Life’s been more hectic than usual these days for Academy Award-nominated costume designer Ruth E. Carter — and she owes that to Marvel Studios’ blockbuster “Black Panther.”

“I say all the time ‘Black Panther’ kind of shot me out of a cannon,” says Ms. Carter, the designer behind the film’s intricate Afro-futuristic garments. “I have been in demand.”

There’s a Netflix project with Eddie Murphy in the works and a 20-stop university lecture tour on the horizon, kicking off soon at Carnegie Mellon University. She appeared at Comic-Con International in July and will be doing an event at New York Fashion Week next month. All that buzz meant the time felt right to mount the first museum retrospective of her work.

“Heroes & Sheroes: The Art & Influence of Ruth E. Carter in Black Cinema” gets its world premiere Aug. 25 at the Senator John Heinz History Center in the Strip District, where it will be on view through Dec. 2. Patrons and press will get a first look on Aug. 24 during an opening celebration, and it will be unveiled to the public on Aug. 25. The exhibition is presented by Pittsburgh-based FashionAFRICANA in partnership with the Heinz History Center.

The exhibition will be a walk through Ms. Carter’s work from several films, including eight costumes from “Black Panther.” They will be joined by pieces she had stored away from Steven Spielberg’s “Amistad,” the “Roots” mini-series remake, Lee Daniels’ “The Butler,” Brian Gibson’s “What’s Love Got to Do with It,” Salim Akil’s musical film “Sparkle,” Ava DuVernay’s “Selma” and two of the movies she worked on with Spike Lee, “Do the Right Thing” and “Malcolm X.”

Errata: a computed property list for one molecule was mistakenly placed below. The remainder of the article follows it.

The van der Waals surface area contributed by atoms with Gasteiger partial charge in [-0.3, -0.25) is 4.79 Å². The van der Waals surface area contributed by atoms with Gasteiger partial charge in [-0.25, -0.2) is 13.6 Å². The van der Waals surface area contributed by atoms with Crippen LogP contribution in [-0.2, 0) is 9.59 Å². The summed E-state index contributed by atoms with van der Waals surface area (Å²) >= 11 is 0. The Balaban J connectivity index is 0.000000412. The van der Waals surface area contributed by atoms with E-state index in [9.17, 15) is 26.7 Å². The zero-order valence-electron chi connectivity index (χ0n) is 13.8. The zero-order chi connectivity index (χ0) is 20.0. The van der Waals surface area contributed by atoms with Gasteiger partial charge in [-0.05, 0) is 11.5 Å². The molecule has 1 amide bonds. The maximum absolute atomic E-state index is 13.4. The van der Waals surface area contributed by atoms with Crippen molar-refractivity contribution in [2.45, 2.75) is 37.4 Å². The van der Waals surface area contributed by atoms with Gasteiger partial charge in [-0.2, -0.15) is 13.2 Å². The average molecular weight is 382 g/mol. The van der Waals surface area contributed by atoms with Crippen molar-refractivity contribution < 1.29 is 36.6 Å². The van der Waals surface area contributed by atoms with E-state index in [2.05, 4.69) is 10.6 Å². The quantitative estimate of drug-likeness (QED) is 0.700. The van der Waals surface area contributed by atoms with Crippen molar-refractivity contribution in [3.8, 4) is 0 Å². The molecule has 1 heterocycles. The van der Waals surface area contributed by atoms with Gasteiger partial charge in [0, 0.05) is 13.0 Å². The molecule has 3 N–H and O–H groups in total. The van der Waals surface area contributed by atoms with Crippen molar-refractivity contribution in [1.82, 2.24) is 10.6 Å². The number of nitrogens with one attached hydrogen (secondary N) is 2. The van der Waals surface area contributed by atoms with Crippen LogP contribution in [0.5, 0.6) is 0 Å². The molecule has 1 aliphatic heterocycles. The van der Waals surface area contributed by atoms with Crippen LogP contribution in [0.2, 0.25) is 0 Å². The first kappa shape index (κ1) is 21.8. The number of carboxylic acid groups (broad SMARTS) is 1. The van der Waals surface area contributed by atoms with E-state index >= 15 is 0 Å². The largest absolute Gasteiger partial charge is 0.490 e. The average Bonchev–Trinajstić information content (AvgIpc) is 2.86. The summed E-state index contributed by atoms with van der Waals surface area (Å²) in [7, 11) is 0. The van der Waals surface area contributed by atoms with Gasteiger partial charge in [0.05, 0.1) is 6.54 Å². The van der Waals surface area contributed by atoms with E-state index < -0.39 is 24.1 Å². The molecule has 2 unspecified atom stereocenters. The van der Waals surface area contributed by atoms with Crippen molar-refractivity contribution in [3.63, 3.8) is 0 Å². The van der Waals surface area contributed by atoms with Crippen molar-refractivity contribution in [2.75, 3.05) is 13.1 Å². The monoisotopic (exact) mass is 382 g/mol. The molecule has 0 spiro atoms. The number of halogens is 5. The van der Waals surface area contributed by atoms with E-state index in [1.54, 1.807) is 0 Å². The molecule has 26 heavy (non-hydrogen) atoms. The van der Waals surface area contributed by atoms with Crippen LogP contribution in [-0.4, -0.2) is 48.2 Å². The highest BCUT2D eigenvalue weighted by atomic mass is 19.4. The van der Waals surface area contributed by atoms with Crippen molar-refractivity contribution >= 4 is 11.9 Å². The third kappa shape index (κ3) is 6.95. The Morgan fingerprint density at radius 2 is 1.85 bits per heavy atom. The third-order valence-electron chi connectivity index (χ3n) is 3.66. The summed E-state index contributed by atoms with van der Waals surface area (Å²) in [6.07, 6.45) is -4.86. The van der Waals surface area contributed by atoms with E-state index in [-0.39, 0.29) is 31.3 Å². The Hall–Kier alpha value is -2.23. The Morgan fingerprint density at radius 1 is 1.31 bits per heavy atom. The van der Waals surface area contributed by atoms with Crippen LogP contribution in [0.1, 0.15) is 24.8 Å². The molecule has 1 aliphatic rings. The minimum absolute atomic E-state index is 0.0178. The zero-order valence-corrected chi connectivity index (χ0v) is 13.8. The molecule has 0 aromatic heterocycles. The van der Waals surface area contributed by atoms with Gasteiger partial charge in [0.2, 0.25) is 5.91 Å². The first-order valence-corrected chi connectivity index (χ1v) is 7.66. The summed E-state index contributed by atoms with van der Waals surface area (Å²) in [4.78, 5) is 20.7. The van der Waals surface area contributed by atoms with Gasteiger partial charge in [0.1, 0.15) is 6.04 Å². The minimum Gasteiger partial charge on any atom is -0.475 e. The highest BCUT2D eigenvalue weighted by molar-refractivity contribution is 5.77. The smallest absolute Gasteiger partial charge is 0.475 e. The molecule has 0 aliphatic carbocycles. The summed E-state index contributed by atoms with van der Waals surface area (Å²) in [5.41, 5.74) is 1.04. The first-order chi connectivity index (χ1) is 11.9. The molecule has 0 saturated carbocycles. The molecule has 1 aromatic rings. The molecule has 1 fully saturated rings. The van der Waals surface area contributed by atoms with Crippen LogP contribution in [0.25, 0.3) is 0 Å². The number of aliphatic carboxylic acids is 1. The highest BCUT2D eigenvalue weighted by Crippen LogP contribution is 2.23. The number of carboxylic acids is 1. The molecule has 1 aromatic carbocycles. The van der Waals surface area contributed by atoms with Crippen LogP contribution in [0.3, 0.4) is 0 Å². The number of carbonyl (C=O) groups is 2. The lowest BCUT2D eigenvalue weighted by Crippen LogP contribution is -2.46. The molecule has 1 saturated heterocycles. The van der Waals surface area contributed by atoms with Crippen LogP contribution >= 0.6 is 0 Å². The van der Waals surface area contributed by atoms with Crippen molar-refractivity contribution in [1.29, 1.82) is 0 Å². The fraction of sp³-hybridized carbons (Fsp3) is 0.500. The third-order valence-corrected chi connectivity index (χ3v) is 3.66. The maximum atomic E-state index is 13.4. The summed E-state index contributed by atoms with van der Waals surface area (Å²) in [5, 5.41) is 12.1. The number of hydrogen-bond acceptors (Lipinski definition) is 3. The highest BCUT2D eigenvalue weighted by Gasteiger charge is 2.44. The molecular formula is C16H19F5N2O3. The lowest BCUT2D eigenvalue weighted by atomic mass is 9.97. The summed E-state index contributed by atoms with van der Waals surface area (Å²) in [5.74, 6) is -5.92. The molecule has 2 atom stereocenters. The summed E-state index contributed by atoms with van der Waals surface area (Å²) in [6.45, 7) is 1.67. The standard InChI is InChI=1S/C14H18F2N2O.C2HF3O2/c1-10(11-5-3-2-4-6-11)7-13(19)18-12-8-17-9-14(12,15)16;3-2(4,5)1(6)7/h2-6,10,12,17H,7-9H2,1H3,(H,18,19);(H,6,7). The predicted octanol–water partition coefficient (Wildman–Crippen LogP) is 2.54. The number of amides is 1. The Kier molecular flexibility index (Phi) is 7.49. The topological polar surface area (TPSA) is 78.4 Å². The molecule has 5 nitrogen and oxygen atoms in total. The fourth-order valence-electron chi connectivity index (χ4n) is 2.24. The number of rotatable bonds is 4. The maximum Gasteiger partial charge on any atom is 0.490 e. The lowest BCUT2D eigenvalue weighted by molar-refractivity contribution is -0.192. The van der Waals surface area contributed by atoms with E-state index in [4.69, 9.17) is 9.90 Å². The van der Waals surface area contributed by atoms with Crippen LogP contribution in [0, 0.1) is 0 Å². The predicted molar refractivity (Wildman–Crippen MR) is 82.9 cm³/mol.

Together, she says these films not only represent milestones in her career about also in African-American history and in cinema.

“I feel like I’ve been dressing super heroes, heroes, my whole career,” she told the Post-Gazette when the exhibition was announced during a press conference in March. “I think Martin Luther King and Selma and the marchers across the Edmund Pettus Bridge were heroes and sheroes.”

She credits FashionAFRICANA founder Demeatria Boccella for being the catalyst for the project. Before “Black Panther” was released in theaters, she approached Ms. Carter with the idea of collaborating on some sort of fashion exhibit. Beyond “Black Panther,” she was familiar with Ms. Carter’s prestigious portfolio through her work as managing director for the Bill Nunn Theatre Outreach Project. The late Bill Nunn III, a Pittsburgh native and the project’s founder, was cast in a handful of Spike Lee’s films, perhaps most notably as Radio Raheem in “Do the Right Thing.” (Ms. Carter worked with an artist in Brooklyn to recreate the hand-painted shirt he wore in the film for the Pittsburgh exhibit.)

“My desire with FashionAFRICANA is to create a platform that recognizes world-class designers, directors, artists and models of the African diaspora,” says Ms. Boccella, who has produced events here in the past with works by Paris-based fashion photographer Mario Epanya and “Hamilton” costume designer Paul Tazewell. “I really wanted to seek out a black woman this time, and I have been following Ruth’s work for some time. I thought this would be such an extraordinary opportunity to celebrate her and her beautiful work.”

Image Description